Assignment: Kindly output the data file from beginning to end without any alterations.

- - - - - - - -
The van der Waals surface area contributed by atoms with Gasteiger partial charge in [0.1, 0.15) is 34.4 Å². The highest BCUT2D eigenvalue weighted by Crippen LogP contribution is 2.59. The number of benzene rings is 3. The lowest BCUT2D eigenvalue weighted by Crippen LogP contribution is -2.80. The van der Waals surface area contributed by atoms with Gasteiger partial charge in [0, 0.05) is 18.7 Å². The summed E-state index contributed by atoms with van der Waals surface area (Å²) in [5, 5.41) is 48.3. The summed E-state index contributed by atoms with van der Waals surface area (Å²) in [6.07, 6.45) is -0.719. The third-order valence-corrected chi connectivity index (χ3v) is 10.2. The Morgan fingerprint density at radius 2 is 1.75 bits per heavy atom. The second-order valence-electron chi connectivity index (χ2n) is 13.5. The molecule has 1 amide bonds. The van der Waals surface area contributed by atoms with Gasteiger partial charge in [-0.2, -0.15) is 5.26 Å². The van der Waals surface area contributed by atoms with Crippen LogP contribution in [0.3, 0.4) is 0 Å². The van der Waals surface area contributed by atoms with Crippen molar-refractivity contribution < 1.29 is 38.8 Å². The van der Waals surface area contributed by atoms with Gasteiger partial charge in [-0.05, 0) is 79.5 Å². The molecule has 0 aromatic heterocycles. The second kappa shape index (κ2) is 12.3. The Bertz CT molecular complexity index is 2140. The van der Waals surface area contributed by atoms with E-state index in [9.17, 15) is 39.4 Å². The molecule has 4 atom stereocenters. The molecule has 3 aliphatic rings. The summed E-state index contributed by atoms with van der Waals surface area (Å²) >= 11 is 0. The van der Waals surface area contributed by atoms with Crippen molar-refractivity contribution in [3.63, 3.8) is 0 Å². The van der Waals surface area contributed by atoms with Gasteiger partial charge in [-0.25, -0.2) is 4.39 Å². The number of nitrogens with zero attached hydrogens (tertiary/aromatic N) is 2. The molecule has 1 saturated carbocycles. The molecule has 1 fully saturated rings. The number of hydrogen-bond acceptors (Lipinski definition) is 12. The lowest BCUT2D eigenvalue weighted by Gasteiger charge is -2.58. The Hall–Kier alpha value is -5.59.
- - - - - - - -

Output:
The van der Waals surface area contributed by atoms with Gasteiger partial charge in [0.1, 0.15) is 34.4 Å². The highest BCUT2D eigenvalue weighted by Crippen LogP contribution is 2.59. The number of benzene rings is 3. The lowest BCUT2D eigenvalue weighted by Crippen LogP contribution is -2.80. The van der Waals surface area contributed by atoms with Gasteiger partial charge in [0, 0.05) is 18.7 Å². The summed E-state index contributed by atoms with van der Waals surface area (Å²) in [5, 5.41) is 48.3. The summed E-state index contributed by atoms with van der Waals surface area (Å²) in [6.07, 6.45) is -0.719. The third-order valence-corrected chi connectivity index (χ3v) is 10.2. The Morgan fingerprint density at radius 2 is 1.75 bits per heavy atom. The second-order valence-electron chi connectivity index (χ2n) is 13.5. The molecule has 1 amide bonds. The van der Waals surface area contributed by atoms with Gasteiger partial charge in [-0.2, -0.15) is 5.26 Å². The van der Waals surface area contributed by atoms with Crippen LogP contribution in [0.3, 0.4) is 0 Å². The van der Waals surface area contributed by atoms with Crippen molar-refractivity contribution < 1.29 is 38.8 Å². The van der Waals surface area contributed by atoms with Gasteiger partial charge in [-0.05, 0) is 79.5 Å². The molecule has 0 aromatic heterocycles. The second kappa shape index (κ2) is 12.3. The Bertz CT molecular complexity index is 2140. The van der Waals surface area contributed by atoms with E-state index in [9.17, 15) is 39.4 Å². The molecule has 4 atom stereocenters. The molecule has 3 aliphatic rings. The summed E-state index contributed by atoms with van der Waals surface area (Å²) >= 11 is 0. The van der Waals surface area contributed by atoms with Crippen molar-refractivity contribution in [3.63, 3.8) is 0 Å². The van der Waals surface area contributed by atoms with Gasteiger partial charge in [-0.25, -0.2) is 4.39 Å². The number of nitrogens with zero attached hydrogens (tertiary/aromatic N) is 2. The molecule has 1 saturated carbocycles. The molecule has 1 fully saturated rings. The number of hydrogen-bond acceptors (Lipinski definition) is 12. The lowest BCUT2D eigenvalue weighted by Gasteiger charge is -2.58. The Hall–Kier alpha value is -5.59.